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Producing Light

Producing Light

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Producing Light

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Presentation Transcript

  1. Producing Light Types of Light

  2. Light is a form of Energy Other forms of energy include: • Chemical • Nuclear • Electrical • Kinetic (movement) • Thermal (heat)

  3. The Law of Conservation of Energy Energy cannot be created or destroyed = The First Law of Thermodynamics

  4. Natural vs. Artificial Light • The most important source of light is the Sun • Light produced by the Sun or other stars is natural light • Light produced by human technology is artificial light

  5. Luminous vs. Non-Luminous • A luminous light source produces its own light (it is non-illuminated) • A non-luminous light source does not produce its own light (it is illuminated) • A non-luminous light source reflects or refracts light from another source

  6. What is the Scientific Definition of Light? • Technically speaking, only the range of electromagnetic radiation in the visible spectrum is classified as “light” • Therefore, the scientific definition of light is: “A form of energy that you can detect with your eyes”

  7. There are Two Types of Light Luminous • Objects that emit their own light Non-luminous • Objects that do not emit their own light

  8. There are Eleven Types of Luminous Sources There are Three Types of Non-luminous Sources

  9. Luminous Sources (1) Incandescence • Light is produced by an object, such as a metal, that is at a very high temperature • Current flows through the filament (tungsten) in a light bulb, and some of the energy is emitted as light • Very inefficient, only 5% of the electrical energy is converted to light, the rest is heat

  10. Luminous Sources (2) Fluorescence • Light emitted by some substances when exposed to electromagnetic radiation • Fluorescent light tubes are full of gas and coated with a white powder called a phosphor • Electric current energizes the gas, which emits UV radiation • UV hits the phosphor, which glows and emits light • Compact fluorescent bulbs are about 20% efficient

  11. Luminous Sources (3) Phosphorescent Light • Phosphorescence is the ability to store energy from another source of light and then emit it slowly over a long period Phosphorescent Coral • Light of one wavelength (colour) is absorbed by coral, transformed into another colour or wavelength, then emitted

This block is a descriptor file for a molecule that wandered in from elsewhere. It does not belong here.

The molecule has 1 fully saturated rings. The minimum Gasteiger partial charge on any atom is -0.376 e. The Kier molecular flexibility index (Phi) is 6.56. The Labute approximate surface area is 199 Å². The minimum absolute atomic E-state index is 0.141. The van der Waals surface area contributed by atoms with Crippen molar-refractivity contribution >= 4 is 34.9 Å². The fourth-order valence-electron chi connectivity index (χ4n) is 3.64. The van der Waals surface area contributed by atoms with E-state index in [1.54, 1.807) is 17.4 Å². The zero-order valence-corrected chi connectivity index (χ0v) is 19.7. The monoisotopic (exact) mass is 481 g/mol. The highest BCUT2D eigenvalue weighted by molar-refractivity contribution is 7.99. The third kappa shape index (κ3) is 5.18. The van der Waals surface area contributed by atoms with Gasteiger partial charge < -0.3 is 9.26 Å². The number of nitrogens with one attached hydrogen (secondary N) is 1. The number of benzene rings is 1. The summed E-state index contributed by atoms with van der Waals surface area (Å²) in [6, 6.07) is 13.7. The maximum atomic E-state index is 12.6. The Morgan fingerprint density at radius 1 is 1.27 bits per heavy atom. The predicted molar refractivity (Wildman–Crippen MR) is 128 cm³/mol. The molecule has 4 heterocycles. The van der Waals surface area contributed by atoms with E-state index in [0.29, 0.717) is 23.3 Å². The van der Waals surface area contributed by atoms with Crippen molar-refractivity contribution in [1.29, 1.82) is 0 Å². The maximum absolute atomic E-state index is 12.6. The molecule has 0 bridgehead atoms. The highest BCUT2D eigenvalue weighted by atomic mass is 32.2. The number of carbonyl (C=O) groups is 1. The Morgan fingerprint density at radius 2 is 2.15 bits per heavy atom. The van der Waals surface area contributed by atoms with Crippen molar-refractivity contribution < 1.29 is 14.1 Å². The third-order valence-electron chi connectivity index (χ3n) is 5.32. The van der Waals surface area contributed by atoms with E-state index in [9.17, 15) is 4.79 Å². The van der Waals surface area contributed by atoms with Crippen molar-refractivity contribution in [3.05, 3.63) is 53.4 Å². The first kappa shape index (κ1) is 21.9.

12. Luminous Sources (4) Chemiluminescence • Light produced from a chemical reaction with little or no increase in temperature • “cool light” • Very efficient • Glow sticks • Luminol

  13. Luminous Sources (5) Bioluminescence • The ability of a plant or animal to produce light • Some algae, jellyfish, insects, bacteria, and fungi can produce their own light

  14. Luminous Sources (6) Triboluminescence • Producing light from friction • Some crystals will glow simply by rubbing them together • Hitting wintergreen lifesavers with a hammer (in the dark)

  15. Luminous Sources (7) Electric Discharge • An electric current passes through air or another gas and produces light • Lightning, neon lights, and carbon-arc light

  16. Luminous Source (9) OLEDs • An organic light-emitting display (OLED) is a light source made of several extremely thin layers of organic molecules that use an electric current to produce light

  17. Luminous Sources (10) Plasma Displays • Each colour is a tiny fluorescent light in which an electrical signal causes a gas to release UV radiation • The radiation is absorbed by phosphors that radiate light in the visible spectrum • Different phosphors are used to produce red, blue, and green

  18. Luminous Sources (11) LCDs • Liquid crystal displays • A white light shines behind a liquid crystal • A liquid crystal is a solid that can change the orientation of its molecules like a liquid when electricity is applied • The crystal can block or transmit light depending on the amount of electricity applied • Red, green, and blue filters are placed in front of the crystal to produce colour

  19. Non-Luminous Sources (1) Reflecting Objects • Light from another source bounces off an objects surface • Mirrors, the moon, glass, snow, any non-black object

  20. Non-Luminous Sources (2) Refracting Objects • Light changes direction as it goes from one material to another • Prisms, lenses, rainbows, mirages, diamonds

  21. Non-Luminous Sources (3) Objects with Interference • Light rays go through each other and interact • Holograms, fibre optics, colours on oil spills and soap bubbles

  22. The End